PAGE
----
However, the twenties for me has established another sign of my future: blazing cynicism. I’m in university, with its self-righteous academics. I see the church at large, with some self-righteous theologians (as opposed to theologians who know their righteousness only comes from the Lord). They are all right in your face, their faults glaring before you. You’re also hit with a barrage of media, with its thousand different voices. These voices sometimes whisper to you through the words of a song, or scream at in you in an angry article. Hate, love, sorrow, bitterness, joy are everywhere, and they’re made easier to see with the easy access of the internet. Sometimes I think the most attractive thing about “being online” is that you get to experience an emotional roller coaster every time you go on. Instead of relating feelings to each other, we dump it online for others to see, either for pity, for argument, or because we are achingly lonely. This is what draws to me to the uneducated Youtube comments, to the blogs, to the impassioned Facebook posts of news atrocities. The emotion behind them is real, and it’s fascinating. However, seeing so much of it everyday leaves a person numb, like a finger that has lost all feeling because of a relentless chill. What I’m left with is a constant sort of apathy, which is a frightening thing. Apathy is one thing I have never had a problem with, but I’m talking less about apathy towards other people and their troubles, and more about apathy towards the magical, to the wondrous.

I remember the first day I saw the Lord of the Rings. The first PG-13 movie I ever watched was Spiderman (good old Tobey Maguire, in case you forget how incredibly attractive Tobey is when crying, just look at the picture below):

Then again, nobody is really a cute crier.

The next was Lord of the Rings, and I was super excited. I hadn’t read the books, but I was going anyways because my dad seemed super pumped about it, and I thought it would be awesome. I went into the theatre, and came out of it a changed 8 year old boy. I found myself a random stick (probably from outside) and immediately set about slaying orcs like a much more youthful and browner Aragorn son of Arathorn, complete with the sound effects and the cries of my falling enemies. I had never ever experienced a movie like that before, a movie that so captured my imagination that I had to live it out, every single day. Believe me, I did, ask my mother. I would also jump to the computer and write stories upon stories, of my brave adventures in some other realm, destroying my enemies with the help of my friends, a blade, and perhaps a little magic. In the end, after much trial and tribulation, the heroes inevitably won, all inspired by Lord of the Rings of course. However, for me the most amazing thing was the world of Middle-Earth. As I watched the movie, from the Shire to Rivendell, I was impressed. But once the fellowship reached the Mines of Moria, I was floored. I still remember seeing the massive hall of Moria, with pillars bigger than redwood trees supporting it. The goblins crawling out from the ceiling, the troll smashing through Balin’s tomb. Also, who could forget the battle between Gandalf and the Balrog, complete with the great wizard’s transcendent line:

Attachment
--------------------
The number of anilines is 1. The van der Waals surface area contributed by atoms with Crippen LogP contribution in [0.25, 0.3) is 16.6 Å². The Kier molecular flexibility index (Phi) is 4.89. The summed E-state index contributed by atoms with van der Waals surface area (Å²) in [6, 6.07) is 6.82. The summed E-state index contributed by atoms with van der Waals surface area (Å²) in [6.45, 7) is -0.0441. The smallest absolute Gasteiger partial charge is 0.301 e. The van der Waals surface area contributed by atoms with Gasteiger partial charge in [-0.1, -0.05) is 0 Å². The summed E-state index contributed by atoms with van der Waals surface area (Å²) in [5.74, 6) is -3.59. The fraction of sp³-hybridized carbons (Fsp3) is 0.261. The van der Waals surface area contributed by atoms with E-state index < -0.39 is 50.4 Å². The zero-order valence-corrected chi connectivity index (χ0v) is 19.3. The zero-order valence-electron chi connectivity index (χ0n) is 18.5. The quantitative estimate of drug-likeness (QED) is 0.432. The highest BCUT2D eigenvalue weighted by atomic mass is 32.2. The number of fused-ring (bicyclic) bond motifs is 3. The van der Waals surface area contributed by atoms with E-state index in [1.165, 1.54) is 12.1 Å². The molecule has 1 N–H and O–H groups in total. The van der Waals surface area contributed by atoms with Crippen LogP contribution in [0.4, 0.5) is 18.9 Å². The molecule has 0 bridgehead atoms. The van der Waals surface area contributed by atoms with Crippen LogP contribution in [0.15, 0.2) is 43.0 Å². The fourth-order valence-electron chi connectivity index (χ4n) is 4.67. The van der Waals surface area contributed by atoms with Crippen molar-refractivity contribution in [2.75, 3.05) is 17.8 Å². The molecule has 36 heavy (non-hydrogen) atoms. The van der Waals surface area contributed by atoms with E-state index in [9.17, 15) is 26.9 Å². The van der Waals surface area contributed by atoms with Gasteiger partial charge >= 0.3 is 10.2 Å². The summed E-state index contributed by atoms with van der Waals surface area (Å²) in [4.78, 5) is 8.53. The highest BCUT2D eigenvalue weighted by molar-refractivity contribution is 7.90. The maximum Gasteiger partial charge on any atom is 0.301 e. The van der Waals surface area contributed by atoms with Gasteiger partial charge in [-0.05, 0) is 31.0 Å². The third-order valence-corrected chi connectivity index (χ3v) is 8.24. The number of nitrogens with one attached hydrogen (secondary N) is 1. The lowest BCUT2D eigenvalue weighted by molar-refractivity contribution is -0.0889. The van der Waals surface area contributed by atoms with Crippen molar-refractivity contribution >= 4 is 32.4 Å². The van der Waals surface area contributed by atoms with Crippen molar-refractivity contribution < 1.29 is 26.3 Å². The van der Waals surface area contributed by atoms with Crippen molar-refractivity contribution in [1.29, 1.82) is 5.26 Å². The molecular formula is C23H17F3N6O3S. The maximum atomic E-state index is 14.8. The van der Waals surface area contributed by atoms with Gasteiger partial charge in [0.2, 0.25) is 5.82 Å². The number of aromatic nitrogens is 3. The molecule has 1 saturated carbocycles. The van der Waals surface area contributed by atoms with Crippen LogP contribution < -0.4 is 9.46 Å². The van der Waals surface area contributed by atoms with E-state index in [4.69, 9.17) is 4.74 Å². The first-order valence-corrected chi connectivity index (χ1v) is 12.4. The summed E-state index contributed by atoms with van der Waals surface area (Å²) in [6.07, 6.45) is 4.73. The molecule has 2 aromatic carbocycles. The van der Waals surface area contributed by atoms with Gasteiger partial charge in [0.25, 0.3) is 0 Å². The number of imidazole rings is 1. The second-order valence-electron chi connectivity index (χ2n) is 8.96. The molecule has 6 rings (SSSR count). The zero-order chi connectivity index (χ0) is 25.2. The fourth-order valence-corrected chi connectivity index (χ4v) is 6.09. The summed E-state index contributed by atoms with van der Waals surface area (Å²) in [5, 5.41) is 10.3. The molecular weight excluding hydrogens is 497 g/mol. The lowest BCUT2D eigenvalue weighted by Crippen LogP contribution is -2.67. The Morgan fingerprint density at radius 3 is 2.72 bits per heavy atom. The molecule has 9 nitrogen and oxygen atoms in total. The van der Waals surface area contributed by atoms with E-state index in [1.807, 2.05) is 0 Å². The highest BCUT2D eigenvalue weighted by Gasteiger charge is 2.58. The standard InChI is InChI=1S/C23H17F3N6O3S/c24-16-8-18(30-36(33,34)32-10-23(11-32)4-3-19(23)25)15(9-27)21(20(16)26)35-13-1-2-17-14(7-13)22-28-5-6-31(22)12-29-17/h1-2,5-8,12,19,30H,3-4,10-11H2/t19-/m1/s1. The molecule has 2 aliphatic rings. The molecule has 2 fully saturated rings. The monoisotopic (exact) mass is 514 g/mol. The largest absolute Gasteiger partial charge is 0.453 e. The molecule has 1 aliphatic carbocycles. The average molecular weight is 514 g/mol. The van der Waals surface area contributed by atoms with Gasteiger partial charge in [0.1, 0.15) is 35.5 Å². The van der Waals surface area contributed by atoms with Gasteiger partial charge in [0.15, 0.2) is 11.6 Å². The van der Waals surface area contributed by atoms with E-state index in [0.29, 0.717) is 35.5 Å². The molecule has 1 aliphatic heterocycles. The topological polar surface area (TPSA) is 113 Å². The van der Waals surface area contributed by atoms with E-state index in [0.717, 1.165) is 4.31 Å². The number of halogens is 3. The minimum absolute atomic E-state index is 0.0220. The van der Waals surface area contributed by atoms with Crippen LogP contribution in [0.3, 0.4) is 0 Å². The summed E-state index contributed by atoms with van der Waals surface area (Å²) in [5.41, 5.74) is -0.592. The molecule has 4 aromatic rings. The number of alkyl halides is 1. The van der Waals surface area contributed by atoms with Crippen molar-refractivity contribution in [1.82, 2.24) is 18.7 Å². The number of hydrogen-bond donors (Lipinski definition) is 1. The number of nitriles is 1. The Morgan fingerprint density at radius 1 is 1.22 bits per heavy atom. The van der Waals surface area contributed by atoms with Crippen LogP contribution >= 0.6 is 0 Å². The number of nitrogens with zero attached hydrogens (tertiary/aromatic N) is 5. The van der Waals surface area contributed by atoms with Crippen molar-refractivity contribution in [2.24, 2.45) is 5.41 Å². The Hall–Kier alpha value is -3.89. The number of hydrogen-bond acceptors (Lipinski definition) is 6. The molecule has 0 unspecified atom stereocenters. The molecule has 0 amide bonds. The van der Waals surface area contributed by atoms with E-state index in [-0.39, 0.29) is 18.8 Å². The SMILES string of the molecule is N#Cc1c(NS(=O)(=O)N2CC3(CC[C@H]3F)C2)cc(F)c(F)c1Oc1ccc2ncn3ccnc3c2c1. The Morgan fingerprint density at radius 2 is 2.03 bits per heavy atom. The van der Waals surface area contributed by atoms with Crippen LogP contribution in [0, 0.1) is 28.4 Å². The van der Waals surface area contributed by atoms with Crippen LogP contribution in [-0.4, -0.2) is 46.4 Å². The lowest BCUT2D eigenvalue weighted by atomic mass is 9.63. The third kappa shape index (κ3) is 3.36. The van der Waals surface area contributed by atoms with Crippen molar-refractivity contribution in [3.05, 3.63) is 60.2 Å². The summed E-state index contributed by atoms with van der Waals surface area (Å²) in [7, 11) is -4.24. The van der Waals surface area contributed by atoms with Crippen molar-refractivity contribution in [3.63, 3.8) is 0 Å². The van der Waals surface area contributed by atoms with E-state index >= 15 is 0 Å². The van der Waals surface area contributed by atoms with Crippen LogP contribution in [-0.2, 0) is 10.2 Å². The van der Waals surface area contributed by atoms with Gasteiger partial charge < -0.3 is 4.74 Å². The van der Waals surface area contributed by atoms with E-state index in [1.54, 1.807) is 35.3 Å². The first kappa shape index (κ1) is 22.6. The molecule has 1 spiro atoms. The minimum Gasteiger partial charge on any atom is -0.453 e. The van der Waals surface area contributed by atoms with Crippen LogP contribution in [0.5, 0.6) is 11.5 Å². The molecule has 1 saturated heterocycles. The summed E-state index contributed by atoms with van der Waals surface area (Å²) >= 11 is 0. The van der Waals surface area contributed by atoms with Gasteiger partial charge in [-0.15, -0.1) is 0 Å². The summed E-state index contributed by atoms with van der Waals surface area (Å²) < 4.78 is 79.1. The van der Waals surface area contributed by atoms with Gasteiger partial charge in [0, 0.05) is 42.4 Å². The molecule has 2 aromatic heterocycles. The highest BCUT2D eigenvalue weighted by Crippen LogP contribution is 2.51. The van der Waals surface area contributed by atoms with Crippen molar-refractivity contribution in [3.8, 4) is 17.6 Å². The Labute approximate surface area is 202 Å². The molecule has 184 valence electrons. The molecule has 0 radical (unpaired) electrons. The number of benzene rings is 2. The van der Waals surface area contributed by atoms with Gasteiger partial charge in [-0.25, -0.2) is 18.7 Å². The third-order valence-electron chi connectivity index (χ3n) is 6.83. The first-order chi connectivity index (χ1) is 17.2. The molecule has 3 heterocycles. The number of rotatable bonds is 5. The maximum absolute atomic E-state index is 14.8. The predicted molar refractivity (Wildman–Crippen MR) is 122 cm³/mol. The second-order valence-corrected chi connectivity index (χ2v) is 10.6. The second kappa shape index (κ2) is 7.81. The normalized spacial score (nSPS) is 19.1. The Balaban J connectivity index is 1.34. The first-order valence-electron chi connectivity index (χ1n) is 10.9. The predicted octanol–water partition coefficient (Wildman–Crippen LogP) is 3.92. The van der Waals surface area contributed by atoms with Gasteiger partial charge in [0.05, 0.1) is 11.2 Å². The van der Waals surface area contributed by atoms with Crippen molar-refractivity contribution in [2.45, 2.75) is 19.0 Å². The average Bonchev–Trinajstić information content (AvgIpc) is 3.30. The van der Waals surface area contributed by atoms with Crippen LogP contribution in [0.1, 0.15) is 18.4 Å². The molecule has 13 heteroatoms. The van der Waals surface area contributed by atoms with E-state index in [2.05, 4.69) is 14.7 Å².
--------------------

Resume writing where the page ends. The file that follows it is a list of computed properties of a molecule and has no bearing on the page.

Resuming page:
The sheer scale of the world of Middle-Earth inspired absolute, and unadulterated wonder within me. All I could do was sit back and say wow. Ever since then, I became a child of wonder, looking for things that awed me. In fact, the first thing that really hit me about the nature of God is his scale. He is so big, and so beyond my understanding that it hurt my head, and it was the first thing about God that really brought me to my knees. At first, it wasn’t his love, or his faithfulness, but rather his vastness that made me want to know him more. He inspires wonder in me like nothing else I could ever experience in this world.

Fast forward to now. I’ve seen countless movies, read countless books. What once made me sit back and say wow, I can sit back and say that I’ve seen better, mostly because of the reasons I listed above. Around the weekend of my birthday, I watched two movies, Monster’s University and Pacific Rim. Here’s the trailers for both, just in case you’ve forgotten or are unaware of what they’re about:

I watched Monster’s University, and watched as a cute little Mike Wazowski (voiced endearingly by the timeless Billy Crystal) dreamed of being the scariest monster he could be. I watched Pacific Rim, and let boyish excitement fill me as massive machines picked up cruise liners to wallop otherworldly leviathans in the ruins of a city. I haven’t enjoyed two movies like that it a long time. I was reminded of the creativity behind Monster’s University and Monsters Inc.; I mean, who would have ever thought of monsters needing children’s screams for energy to support their world? Genius. I was also reminded of wonder, as Pacific Rim showed me how a big, bad machine and monster movie should be. All of a sudden, I realized something something very important.